The Orchid Conservation Alliance Presents
Recordings from the Orchid Conservation Alliance First ever Conservation Symposium
It is a pleasure to present to you the Orchid Conservation Alliance’s first-ever Orchid Conservation Symposium. The goal was to acquaint our audience with our currently-supported reserves and some of the people who are overseeing them. In the past we have asked these conservationists what they were up to, written a summary, and sent it to the members of the Orchid Conservation Alliance. With the advent of live Zoom programming, we were able to bring our partners and their reserve projects directly to you.
We are currently supporting three organizations: Fundación EcoMinga in Ecuador, Corporación SalvaMontes in northern Colombia, and La Palma in southern Colombia. The symposium kicked off with an introductory biodiversity presentation by renowned biologist and OCA member Tom Givnish. After that, the principals behind each of these organizations gave a presentation about their reserve and recent activities followed by a Q and A session.
The event took place on March 26, 2022. We had over 250 registrants, and over 100 people attended the live event.
Drivers of Biodiversity
Professor Tom Givnish, University of Wisconsin
Professor Tom Givnish
Professor Tom Givnish is a plant ecologist and evolutionary biologist and is the Henry Allan Gleason Professor of Botany and Environmental Studies at the University of Wisconsin-Madison. He and his students have made seminal contributions to our understanding of plant adaptations for energy capture and reproduction, the study of adaptive radiation, and the determinants of plant species diversity. Dr. Givnish has used state-of-the-art methods and theory to analyze the relationships of phylogeny, ecology, geography, and species diversification in several species-rich and ecologically divergent groups, including bromeliads, orchids, lilies, and monocots as a whole, as well as in Eucalyptus and the Hawaiian lobeliads, one of the most striking examples of adaptive radiation in plants, and the largest plant lineage native to any single island or archipelago on Earth.
Dr. Givnish will give a lead-off presentation on the drivers of orchid biodiversity, giving a brief survey of orchid relationships based on chloroplast and nuclear data, the traits, lineages, and geographic regions associated with high rates of species diversification, hot spots of orchid diversity, and the paradox of narrow orchid endemism. This global framework should provide perspectives on the OCA efforts in Ecuador and Colombia.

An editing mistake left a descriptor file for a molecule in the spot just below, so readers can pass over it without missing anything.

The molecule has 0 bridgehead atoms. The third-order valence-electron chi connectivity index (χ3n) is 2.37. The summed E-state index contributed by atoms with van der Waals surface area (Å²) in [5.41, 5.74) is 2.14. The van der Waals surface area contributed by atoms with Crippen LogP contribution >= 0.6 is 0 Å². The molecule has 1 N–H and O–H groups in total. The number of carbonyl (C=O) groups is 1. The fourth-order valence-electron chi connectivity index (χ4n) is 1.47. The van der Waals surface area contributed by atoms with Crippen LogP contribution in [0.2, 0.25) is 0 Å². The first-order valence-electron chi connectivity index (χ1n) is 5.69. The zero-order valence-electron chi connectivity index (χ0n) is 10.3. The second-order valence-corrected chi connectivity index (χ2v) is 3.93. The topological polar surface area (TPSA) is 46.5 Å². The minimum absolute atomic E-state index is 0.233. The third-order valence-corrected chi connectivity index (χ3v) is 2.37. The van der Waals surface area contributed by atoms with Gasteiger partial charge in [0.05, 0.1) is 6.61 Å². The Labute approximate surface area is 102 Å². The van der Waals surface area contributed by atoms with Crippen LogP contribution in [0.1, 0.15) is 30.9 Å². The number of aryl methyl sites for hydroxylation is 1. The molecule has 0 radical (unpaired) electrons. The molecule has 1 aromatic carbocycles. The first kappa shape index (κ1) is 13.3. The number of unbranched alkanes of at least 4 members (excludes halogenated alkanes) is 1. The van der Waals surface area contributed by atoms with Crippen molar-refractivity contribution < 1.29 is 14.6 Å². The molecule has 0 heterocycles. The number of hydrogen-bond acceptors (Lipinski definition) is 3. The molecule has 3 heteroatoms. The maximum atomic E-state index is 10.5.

Activities of Fundación EcoMinga, Baños, Ecuador
Lou Jost and Marco Monteros
Lou Jost is originally from the US, where he began to grow orchids when he was 12 years old. He studied physics and math, but was always dreaming about tropical biodiversity, and soon began to work as a guide and nature photographer in Mexico, Costa Rica, and eventually Ecuador, where he put down roots in 1994. As he explored the Ecuadorian Andes he began to discover many new species of orchids, most in areas that were not protected by national parks or reserves. Eventually Lou and his friends felt a responsibility to protect the things we had discovered, so in 2006 they formed the EcoMinga Foundation to begin building large reserves to protect these strategic biodiversity hotspots. This work continues. Lou has also have worked on the mathematics for describing biodiversity and genetic diversity, and on the statistics of the fossil dates used to calibrate molecular phylogenies. (Spoiler alert: older nodes are most likely to be twice as old as the current publications suggest!)
Marco Monteros is an environmental engineer and a member of the Fundación EcoMinga and the Reserve youth council: The Youth Land Trust. As a technical and scientific member of the Fundación EcoMinga, Marco’s work is focused on the conservation and study of orchids of the cloud forests of northwestern Ecuador.
Activities of Corporacion SalvaMontes, Yaramul, Colombia
Sebastián Vieira, a naturalist and engineer, grew up surrounded by orchids and has been exploring the mountains of Colombia with his father and friends to see and photograph orchids in nature. He has discovered and described a number of new orchid species and in 2016 joined a group of conservation oriented people to establish SalvaMontes, a non-profit ONG dedicated to the conservation of nature and biodiversity. Currently, SalvaMontes protects 1,300 acres of cloud forests in a highly biodiverse hotspot in the northern tropical Andes where several locally endemic and threatened orchids are protected. Sebastian is the Executive Director of the ONG and is also a member of the Colombian Plant Specialist and Orchid Specialist groups of the IUCN.
Activities at the La Palma Reserve
Professor Marta Kolanowska
Professor Marta Kolanowska
Marta Kolanowska is currently an Associate Professor at the University of Lodz (Poland) as well as a researcher at the Global Change Research Institute (Czech Republic). Her research interests include orchid diversity and evaluation of the impact of global warming on the ecological niches of orchids. She has described more than 350 new orchid species, mostly from South America.
As the President of the Biodiversitatis Foundation she launched the founding of the private reserve called La Palma, located in the Sibundoy Valley, Colombia. La Palma protects the unique orchid flora of this area.